Last September, Willow Point residents turned out in droves to tell a developer they weren’t interested in having an area along Penfield Road rezoned to allow for “a mix of single family residences and duplexes.”
They turned out again in similar numbers, with a similar message, when the developer brought them back together this past July after re-designing the proposal.
And as a result, when the rezoning proposal made it to council last week, it was stopped dead in its tracks before it even got to the point of discussion.
The concerns from the residents ranged from traffic increases to where all of the kids would go to school should the density of the neighbourhood be increased.
“If there were 50 units [built], as an example, that could be an extra 100 cars coming and going from that neighbourhood – because everyone seems to have a car each these days – and in my mind, that changes the character of the neighbourhood,” Said neighbourhood resident Natalie Crawshaw when the proposal first came forward.
That kind of development also naturally attracts young families, she added, “which is fine, we’re by no means anti-family – there are lots of young families in this neighbourhood,” but she does point out that Penfield Elementary is already close to capacity, as is Georgia Park Elementary, the next closest elementary school to the properties in question.
“So where are they going to put all those kids?”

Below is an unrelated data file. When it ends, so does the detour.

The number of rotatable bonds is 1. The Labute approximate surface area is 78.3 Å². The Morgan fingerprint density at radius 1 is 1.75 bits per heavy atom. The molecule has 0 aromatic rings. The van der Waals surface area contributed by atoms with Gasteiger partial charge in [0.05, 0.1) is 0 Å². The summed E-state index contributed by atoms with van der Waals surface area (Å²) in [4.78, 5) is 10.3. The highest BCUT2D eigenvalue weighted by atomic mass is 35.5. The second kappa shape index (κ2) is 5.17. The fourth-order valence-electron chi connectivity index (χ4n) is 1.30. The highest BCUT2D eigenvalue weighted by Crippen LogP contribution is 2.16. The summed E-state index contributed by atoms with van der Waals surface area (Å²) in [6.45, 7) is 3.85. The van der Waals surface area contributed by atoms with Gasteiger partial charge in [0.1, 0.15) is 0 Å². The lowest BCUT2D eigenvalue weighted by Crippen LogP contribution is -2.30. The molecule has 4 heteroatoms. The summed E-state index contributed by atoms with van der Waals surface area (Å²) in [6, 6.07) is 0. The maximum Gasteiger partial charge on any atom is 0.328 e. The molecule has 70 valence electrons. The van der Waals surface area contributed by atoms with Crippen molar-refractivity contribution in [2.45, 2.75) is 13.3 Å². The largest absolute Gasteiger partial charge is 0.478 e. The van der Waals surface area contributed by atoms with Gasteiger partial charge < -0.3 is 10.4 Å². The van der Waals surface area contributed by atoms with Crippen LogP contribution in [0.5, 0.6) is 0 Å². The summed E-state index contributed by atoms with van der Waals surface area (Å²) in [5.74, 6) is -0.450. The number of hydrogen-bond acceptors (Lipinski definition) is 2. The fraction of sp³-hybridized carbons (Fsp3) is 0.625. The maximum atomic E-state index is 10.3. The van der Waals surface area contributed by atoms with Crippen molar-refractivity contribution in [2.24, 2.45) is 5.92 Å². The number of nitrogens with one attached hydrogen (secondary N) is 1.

The residents were also concerned about the level of consultation and transparency in the process. Despite the public meetings held at the Willow Point Hall, the residents felt their concerns were not being taken seriously.
Jeanette Laverdure of KLP Construction, the proponent of the project, told the Mirror they were trying to help address the serious lack of affordable housing in the city by increasing the density of the area.
“It’s not just people who are low-income, it’s also people who are working two jobs who are having trouble finding affordable housing to purchase or rent,” Laverdure said, pointing to an article in which the mayor himself admitted that the rental and housing affordability in Campbell River has become a “crisis” that is “escalating.”
The rezoning application was to have first and second reading last week, which would see it go to public hearing. But the proposal to do so was only supported by one member of council: Mayor Andy Adams.
“I won’t be supporting the motion,” said Coun. Larry Samson. “I think we’ve heard loud and clear from the residents of this area, and I, for one, don’t feel that there’s a need to go to public hearing.”
Coun. Marlene Wright echoed those sentiments, as did Coun. Charlie Cornfield, who said the proposed development “far exceeds what the neighbourhood is.”
Coun. Ronn Kerr said he drove around the neighbourhood in question earlier that very day, “and I think the status quo up there is quite fine.”
Coun. Coleeen Evans also announced she would not be supporting the motion to give the application first and second reading.
“I guess I’m going to be the lone person on this,” said Mayor Adams. It’s not that he necessarily thought the rezoning was in the community’s best interest, he said, but because he thinks it is council’s responsibility to at least consider things before dismissing them.
“In my 12 years on council,” he continued, “I have always supported first and second reading to move an item forward to public hearing whether I agreed with the proposal or not.
“In this case, I share some of the concerns of council, but I’m going to be consistent,” he said before voting in favour of the motion, which was easily defeated.